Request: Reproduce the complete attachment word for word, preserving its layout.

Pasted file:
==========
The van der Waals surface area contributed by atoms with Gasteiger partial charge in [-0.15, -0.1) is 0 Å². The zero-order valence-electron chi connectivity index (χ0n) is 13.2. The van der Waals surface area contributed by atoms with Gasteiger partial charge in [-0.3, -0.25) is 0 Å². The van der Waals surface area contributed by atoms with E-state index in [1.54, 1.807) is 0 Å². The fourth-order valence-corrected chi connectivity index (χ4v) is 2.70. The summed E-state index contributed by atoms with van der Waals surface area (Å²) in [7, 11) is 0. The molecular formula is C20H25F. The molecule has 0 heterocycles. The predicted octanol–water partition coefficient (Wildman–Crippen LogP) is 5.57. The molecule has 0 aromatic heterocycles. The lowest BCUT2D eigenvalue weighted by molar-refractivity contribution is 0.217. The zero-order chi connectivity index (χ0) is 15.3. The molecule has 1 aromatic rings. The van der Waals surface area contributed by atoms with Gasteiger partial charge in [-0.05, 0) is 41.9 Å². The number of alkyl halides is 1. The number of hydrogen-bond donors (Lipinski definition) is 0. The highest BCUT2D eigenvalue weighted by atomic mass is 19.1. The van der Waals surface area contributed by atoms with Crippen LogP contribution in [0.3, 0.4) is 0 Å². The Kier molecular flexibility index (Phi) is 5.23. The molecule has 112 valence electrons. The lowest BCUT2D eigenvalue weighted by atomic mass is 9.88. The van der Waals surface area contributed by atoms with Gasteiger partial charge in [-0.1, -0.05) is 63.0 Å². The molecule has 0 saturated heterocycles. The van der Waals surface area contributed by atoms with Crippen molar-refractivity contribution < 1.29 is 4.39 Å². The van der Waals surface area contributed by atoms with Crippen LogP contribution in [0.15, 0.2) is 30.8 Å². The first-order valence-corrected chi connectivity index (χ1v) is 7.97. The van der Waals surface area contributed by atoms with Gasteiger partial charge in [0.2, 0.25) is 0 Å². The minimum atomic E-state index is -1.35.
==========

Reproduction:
The van der Waals surface area contributed by atoms with Gasteiger partial charge in [-0.15, -0.1) is 0 Å². The zero-order valence-electron chi connectivity index (χ0n) is 13.2. The van der Waals surface area contributed by atoms with Gasteiger partial charge in [-0.3, -0.25) is 0 Å². The van der Waals surface area contributed by atoms with E-state index in [1.54, 1.807) is 0 Å². The fourth-order valence-corrected chi connectivity index (χ4v) is 2.70. The summed E-state index contributed by atoms with van der Waals surface area (Å²) in [7, 11) is 0. The molecular formula is C20H25F. The molecule has 0 heterocycles. The predicted octanol–water partition coefficient (Wildman–Crippen LogP) is 5.57. The molecule has 0 aromatic heterocycles. The lowest BCUT2D eigenvalue weighted by molar-refractivity contribution is 0.217. The zero-order chi connectivity index (χ0) is 15.3. The molecule has 1 aromatic rings. The van der Waals surface area contributed by atoms with Gasteiger partial charge in [-0.05, 0) is 41.9 Å². The number of alkyl halides is 1. The number of hydrogen-bond donors (Lipinski definition) is 0. The highest BCUT2D eigenvalue weighted by atomic mass is 19.1. The van der Waals surface area contributed by atoms with Crippen LogP contribution in [0.3, 0.4) is 0 Å². The Kier molecular flexibility index (Phi) is 5.23. The molecule has 112 valence electrons. The lowest BCUT2D eigenvalue weighted by atomic mass is 9.88. The van der Waals surface area contributed by atoms with Gasteiger partial charge in [-0.1, -0.05) is 63.0 Å². The molecule has 0 saturated heterocycles. The van der Waals surface area contributed by atoms with Crippen molar-refractivity contribution < 1.29 is 4.39 Å². The van der Waals surface area contributed by atoms with Crippen LogP contribution in [0.15, 0.2) is 30.8 Å². The first-order valence-corrected chi connectivity index (χ1v) is 7.97. The van der Waals surface area contributed by atoms with Gasteiger partial charge in [0.2, 0.25) is 0 Å². The minimum atomic E-state index is -1.35.